Before I answer these questions, I do want to share a personal story of mine. Years ago, I posted YouTube videos mainly of piano covers, and one happened to go viral in certain community. I was younger then, which led to some of the comments under those videos impacting me more than it should have, but I was introduced to a hint of the Internet’s dark side. Mainly there were people commenting how much they liked those videos. However there were outliers, that sometimes even sent personal messages that were especially concerning. One example was when one of my inbox messages contained the subject line: “Sheet music, or I kill you, please”. Obviously it was a troll, but it made me realize that with this attention, came unwanted attention. Another example, which was creepier to a certain extent because of its continued persistence in terms of contacting me, was one user who wanted to “collaborate” with me but first needed a lot of my information in order to take me to events and more. Obviously, I knew better even at that time, but all of this made me realize that the Internet can certainly be a dark place if you’re not careful.
- From the readings and from your experience, what exactly is trolling? How does this behavior manifest itself and what are its causes and effects? Likewise, what is cyberbullying and how is it different from regular bullying?
Trolling is the art of deliberately pissing someone off. Trolling though is something that’s been inherent to the Internet for a while, to the point where it’s easy to distinguish between a genuine post and trolling for me while someone who may not have had exposure to the Internet may find it immediately off-putting and in need of a reaction, which ultimately leads to more trolling. It’s pretty much a terrible cycle, because well-intended comments that follow trolls usually just lead to more trolling. So it’s better to just see the post, comment, etc., and just leave it alone and hope it doesn’t gain any traction.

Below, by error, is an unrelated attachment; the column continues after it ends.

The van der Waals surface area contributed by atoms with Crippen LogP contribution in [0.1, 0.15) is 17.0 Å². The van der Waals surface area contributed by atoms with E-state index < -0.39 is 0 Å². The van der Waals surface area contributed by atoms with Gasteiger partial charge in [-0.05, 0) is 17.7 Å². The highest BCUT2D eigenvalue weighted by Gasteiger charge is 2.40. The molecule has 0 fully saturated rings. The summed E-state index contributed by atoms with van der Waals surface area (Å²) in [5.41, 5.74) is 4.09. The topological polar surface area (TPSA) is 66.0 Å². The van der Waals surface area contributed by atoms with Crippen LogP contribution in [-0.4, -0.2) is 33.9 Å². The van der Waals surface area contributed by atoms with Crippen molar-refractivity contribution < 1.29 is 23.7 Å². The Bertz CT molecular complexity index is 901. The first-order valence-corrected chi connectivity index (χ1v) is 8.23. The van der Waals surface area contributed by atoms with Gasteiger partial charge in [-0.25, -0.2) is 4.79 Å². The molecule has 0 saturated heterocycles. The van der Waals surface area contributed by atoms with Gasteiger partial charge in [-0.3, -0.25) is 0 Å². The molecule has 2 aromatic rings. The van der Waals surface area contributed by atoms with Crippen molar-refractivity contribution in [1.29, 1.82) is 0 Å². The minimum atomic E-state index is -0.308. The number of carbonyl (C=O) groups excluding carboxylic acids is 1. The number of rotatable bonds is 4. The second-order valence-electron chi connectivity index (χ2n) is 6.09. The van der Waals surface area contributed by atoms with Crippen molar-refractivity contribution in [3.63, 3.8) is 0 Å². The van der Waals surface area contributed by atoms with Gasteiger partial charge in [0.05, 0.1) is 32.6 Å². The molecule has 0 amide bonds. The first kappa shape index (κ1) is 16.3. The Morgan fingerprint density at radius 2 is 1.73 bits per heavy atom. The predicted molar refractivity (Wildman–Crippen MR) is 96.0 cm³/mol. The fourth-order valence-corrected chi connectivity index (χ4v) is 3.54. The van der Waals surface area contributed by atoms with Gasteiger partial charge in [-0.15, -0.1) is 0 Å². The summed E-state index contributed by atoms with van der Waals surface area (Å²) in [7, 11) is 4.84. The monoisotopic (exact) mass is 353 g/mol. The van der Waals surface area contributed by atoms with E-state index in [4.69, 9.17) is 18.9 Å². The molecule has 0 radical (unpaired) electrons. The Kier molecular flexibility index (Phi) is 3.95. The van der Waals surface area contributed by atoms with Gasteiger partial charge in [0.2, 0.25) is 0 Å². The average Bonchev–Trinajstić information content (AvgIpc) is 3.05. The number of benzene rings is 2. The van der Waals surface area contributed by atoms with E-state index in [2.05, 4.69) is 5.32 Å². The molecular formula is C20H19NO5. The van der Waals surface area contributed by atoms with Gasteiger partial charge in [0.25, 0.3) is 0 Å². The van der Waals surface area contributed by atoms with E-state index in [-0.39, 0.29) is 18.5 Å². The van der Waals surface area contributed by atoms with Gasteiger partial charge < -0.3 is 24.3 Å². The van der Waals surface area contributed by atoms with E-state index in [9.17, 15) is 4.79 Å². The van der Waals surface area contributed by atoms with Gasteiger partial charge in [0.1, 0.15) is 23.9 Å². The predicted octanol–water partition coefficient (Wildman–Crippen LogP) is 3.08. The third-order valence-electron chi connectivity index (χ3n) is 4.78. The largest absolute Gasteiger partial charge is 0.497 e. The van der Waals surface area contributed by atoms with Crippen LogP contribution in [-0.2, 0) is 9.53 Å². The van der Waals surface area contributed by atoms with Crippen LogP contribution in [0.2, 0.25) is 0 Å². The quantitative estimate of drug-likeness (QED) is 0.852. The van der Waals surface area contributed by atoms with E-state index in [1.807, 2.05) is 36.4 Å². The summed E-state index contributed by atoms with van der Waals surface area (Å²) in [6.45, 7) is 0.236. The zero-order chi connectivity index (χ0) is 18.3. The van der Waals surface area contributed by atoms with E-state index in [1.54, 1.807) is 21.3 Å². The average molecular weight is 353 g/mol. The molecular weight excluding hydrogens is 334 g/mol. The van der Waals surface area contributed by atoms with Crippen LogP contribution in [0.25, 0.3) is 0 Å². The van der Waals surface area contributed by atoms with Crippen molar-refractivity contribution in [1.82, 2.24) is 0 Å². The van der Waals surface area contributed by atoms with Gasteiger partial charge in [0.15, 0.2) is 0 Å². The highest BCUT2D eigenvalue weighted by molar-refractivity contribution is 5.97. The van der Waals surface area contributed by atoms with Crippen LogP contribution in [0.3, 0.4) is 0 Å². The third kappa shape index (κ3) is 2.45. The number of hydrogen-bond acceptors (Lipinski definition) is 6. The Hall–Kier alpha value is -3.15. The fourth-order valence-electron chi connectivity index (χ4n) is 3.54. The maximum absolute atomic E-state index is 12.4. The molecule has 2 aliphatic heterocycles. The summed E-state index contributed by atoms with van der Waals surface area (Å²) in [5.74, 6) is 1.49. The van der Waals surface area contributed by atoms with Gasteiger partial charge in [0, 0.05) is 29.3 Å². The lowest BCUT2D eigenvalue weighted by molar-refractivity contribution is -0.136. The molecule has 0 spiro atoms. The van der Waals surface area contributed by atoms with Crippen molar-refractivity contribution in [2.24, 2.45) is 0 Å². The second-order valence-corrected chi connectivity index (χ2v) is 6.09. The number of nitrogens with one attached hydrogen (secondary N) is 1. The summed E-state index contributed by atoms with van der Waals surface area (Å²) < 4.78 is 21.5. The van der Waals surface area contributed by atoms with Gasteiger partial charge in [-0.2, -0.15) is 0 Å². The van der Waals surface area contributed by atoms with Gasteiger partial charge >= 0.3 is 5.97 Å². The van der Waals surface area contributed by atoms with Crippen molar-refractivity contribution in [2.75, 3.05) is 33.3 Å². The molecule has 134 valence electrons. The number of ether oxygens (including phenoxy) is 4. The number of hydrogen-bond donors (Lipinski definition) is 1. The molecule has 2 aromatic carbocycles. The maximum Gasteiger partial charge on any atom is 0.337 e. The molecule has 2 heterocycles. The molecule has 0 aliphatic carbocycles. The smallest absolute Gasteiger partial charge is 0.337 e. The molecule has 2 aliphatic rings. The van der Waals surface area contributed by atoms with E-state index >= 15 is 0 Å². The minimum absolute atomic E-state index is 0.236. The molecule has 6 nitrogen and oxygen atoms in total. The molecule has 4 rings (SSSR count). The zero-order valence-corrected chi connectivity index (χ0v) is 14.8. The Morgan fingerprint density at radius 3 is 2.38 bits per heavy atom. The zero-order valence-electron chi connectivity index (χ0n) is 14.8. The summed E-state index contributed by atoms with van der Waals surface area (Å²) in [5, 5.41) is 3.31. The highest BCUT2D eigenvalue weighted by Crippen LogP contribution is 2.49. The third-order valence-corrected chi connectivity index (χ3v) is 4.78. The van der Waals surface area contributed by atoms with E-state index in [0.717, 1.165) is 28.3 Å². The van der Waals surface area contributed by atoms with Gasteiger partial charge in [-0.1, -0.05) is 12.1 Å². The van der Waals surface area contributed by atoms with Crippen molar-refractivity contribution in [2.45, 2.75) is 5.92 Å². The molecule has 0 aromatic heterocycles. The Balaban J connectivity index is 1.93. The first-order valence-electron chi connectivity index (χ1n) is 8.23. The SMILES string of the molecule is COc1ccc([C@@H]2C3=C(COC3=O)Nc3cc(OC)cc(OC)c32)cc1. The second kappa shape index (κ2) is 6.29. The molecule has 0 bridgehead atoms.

Cyberbullying is using the Internet to constantly ridicule, harass or harm someone. It differs from regular bullying in the sense that it may be even harder to ignore than regular in-person bullying. The bystanders become people who start fueling the flames, and people may even join in thinking that it’s all part of one big joke. There’s more of a mob mentality on the Internet, and it can definitely play a factor into cyberbullying.
- What ethical or moral obligations do technology companies have in regards to preventing or suppressing online harassment (such as trolling or stalking)?
I’m already betting that it must be extremely hard for technology companies to prevent this sort of behavior, because users can simply generate more accounts if they want their voice to be heard. However, I also read in The Atlantic’s article, “Trolls Are Winning the Internet, Technologists Say” by Adrienne Lafrance, that it’s also beneficial for these companies to have that sort of attention since the more users visit their platform, the more revenue they gain. Also, these platforms have been politically criticized for censoring right-wing views as well which puts them in a restricting spot compared to before.
- What do you make of Gamergate? Is this evidence of the dangers of anonymity on the Internet or is this behavior something we simply need to tolerate in order to maintain freedom of expression?
Well first off, it’s kind of off-putting to say that something like Gamergate should be tolerated, when it clearly has the capability of putting people through trauma. I can’t even imagine what that would be like if something like that targeted me, because I don’t think I would have the willpower to get through it. However, if freedom of expression means taking it out on someone else, then I think we need to discuss where the line is.
Cyberbullying is a consequence that comes with the power of anonymity. There’s no accountability, so the consequences of what happens never is really shown unless there’s some sort of news story that happens along with legitimate investigations. I’m not saying that as justification for it to exist, but I am saying that it is a natural consequence of people abusing the platform they’re using to take out their insecurities on others.
I’ll say the Internet is neither a blessing nor a curse. It’s merely a reflection of what we are, what our deep-seeded desires are, and if anonymity helps draw that out, then that’s simply a part of the platform.